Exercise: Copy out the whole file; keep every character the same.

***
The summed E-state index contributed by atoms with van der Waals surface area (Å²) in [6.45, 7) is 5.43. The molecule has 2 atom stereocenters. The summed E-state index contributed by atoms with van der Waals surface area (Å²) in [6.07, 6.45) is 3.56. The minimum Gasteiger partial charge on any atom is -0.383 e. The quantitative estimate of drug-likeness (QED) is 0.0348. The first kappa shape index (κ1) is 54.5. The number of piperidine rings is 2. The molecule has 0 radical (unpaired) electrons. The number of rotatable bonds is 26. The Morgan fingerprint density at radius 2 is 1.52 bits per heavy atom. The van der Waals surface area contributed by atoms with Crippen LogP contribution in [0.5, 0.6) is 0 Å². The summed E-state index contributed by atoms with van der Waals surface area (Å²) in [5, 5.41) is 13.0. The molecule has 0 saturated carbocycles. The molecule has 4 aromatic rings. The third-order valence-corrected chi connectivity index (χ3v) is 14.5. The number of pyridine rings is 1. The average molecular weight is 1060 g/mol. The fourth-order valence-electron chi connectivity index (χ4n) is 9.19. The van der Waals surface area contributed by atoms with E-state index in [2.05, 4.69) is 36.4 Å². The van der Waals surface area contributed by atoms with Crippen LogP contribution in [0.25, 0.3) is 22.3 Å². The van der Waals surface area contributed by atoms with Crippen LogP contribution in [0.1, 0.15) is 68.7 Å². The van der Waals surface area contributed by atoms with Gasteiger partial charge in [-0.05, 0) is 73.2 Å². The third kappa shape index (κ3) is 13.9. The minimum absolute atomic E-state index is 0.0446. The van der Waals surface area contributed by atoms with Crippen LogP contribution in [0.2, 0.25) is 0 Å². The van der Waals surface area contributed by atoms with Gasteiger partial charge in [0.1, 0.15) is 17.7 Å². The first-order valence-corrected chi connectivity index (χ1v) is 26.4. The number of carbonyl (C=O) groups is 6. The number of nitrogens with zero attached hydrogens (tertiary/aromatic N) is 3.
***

The summed E-state index contributed by atoms with van der Waals surface area (Å²) in [6.45, 7) is 5.43. The molecule has 2 atom stereocenters. The summed E-state index contributed by atoms with van der Waals surface area (Å²) in [6.07, 6.45) is 3.56. The minimum Gasteiger partial charge on any atom is -0.383 e. The quantitative estimate of drug-likeness (QED) is 0.0348. The first kappa shape index (κ1) is 54.5. The number of piperidine rings is 2. The molecule has 0 radical (unpaired) electrons. The number of rotatable bonds is 26. The Morgan fingerprint density at radius 2 is 1.52 bits per heavy atom. The van der Waals surface area contributed by atoms with Crippen LogP contribution in [0.5, 0.6) is 0 Å². The summed E-state index contributed by atoms with van der Waals surface area (Å²) in [5, 5.41) is 13.0. The molecule has 0 saturated carbocycles. The molecule has 4 aromatic rings. The third-order valence-corrected chi connectivity index (χ3v) is 14.5. The number of pyridine rings is 1. The average molecular weight is 1060 g/mol. The fourth-order valence-electron chi connectivity index (χ4n) is 9.19. The van der Waals surface area contributed by atoms with E-state index in [2.05, 4.69) is 36.4 Å². The van der Waals surface area contributed by atoms with Crippen LogP contribution in [0.25, 0.3) is 22.3 Å². The van der Waals surface area contributed by atoms with Crippen LogP contribution in [0.1, 0.15) is 68.7 Å². The van der Waals surface area contributed by atoms with Gasteiger partial charge in [-0.05, 0) is 73.2 Å². The third kappa shape index (κ3) is 13.9. The minimum absolute atomic E-state index is 0.0446. The van der Waals surface area contributed by atoms with Crippen LogP contribution in [0.2, 0.25) is 0 Å². The van der Waals surface area contributed by atoms with Gasteiger partial charge in [0.1, 0.15) is 17.7 Å². The first-order valence-corrected chi connectivity index (χ1v) is 26.4. The number of carbonyl (C=O) groups is 6. The number of nitrogens with zero attached hydrogens (tertiary/aromatic N) is 3.